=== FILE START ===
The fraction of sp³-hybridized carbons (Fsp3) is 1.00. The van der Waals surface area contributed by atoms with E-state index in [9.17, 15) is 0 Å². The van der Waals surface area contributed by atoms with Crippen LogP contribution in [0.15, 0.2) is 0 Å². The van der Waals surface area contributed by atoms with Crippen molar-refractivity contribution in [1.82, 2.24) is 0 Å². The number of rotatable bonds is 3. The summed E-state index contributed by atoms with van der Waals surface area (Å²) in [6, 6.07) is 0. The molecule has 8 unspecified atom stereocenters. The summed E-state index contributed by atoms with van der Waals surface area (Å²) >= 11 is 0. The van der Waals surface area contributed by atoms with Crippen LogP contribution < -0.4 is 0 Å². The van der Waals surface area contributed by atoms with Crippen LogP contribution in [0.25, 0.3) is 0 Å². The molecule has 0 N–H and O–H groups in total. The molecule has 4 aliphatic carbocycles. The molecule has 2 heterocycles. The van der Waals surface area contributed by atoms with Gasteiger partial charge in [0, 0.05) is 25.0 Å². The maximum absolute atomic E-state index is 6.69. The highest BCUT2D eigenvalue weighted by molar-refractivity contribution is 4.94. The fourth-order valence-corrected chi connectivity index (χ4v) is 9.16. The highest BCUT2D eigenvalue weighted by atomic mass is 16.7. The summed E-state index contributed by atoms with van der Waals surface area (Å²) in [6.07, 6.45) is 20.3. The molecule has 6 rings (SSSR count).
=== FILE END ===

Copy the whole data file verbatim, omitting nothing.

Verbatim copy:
The fraction of sp³-hybridized carbons (Fsp3) is 1.00. The van der Waals surface area contributed by atoms with E-state index in [9.17, 15) is 0 Å². The van der Waals surface area contributed by atoms with Crippen LogP contribution in [0.15, 0.2) is 0 Å². The van der Waals surface area contributed by atoms with Crippen molar-refractivity contribution in [1.82, 2.24) is 0 Å². The number of rotatable bonds is 3. The summed E-state index contributed by atoms with van der Waals surface area (Å²) in [6, 6.07) is 0. The molecule has 8 unspecified atom stereocenters. The summed E-state index contributed by atoms with van der Waals surface area (Å²) >= 11 is 0. The van der Waals surface area contributed by atoms with Crippen LogP contribution < -0.4 is 0 Å². The van der Waals surface area contributed by atoms with Crippen LogP contribution in [0.25, 0.3) is 0 Å². The molecule has 0 N–H and O–H groups in total. The molecule has 4 aliphatic carbocycles. The molecule has 2 heterocycles. The van der Waals surface area contributed by atoms with Gasteiger partial charge in [0, 0.05) is 25.0 Å². The maximum absolute atomic E-state index is 6.69. The highest BCUT2D eigenvalue weighted by molar-refractivity contribution is 4.94. The fourth-order valence-corrected chi connectivity index (χ4v) is 9.16. The highest BCUT2D eigenvalue weighted by atomic mass is 16.7. The summed E-state index contributed by atoms with van der Waals surface area (Å²) in [6.07, 6.45) is 20.3. The molecule has 6 rings (SSSR count).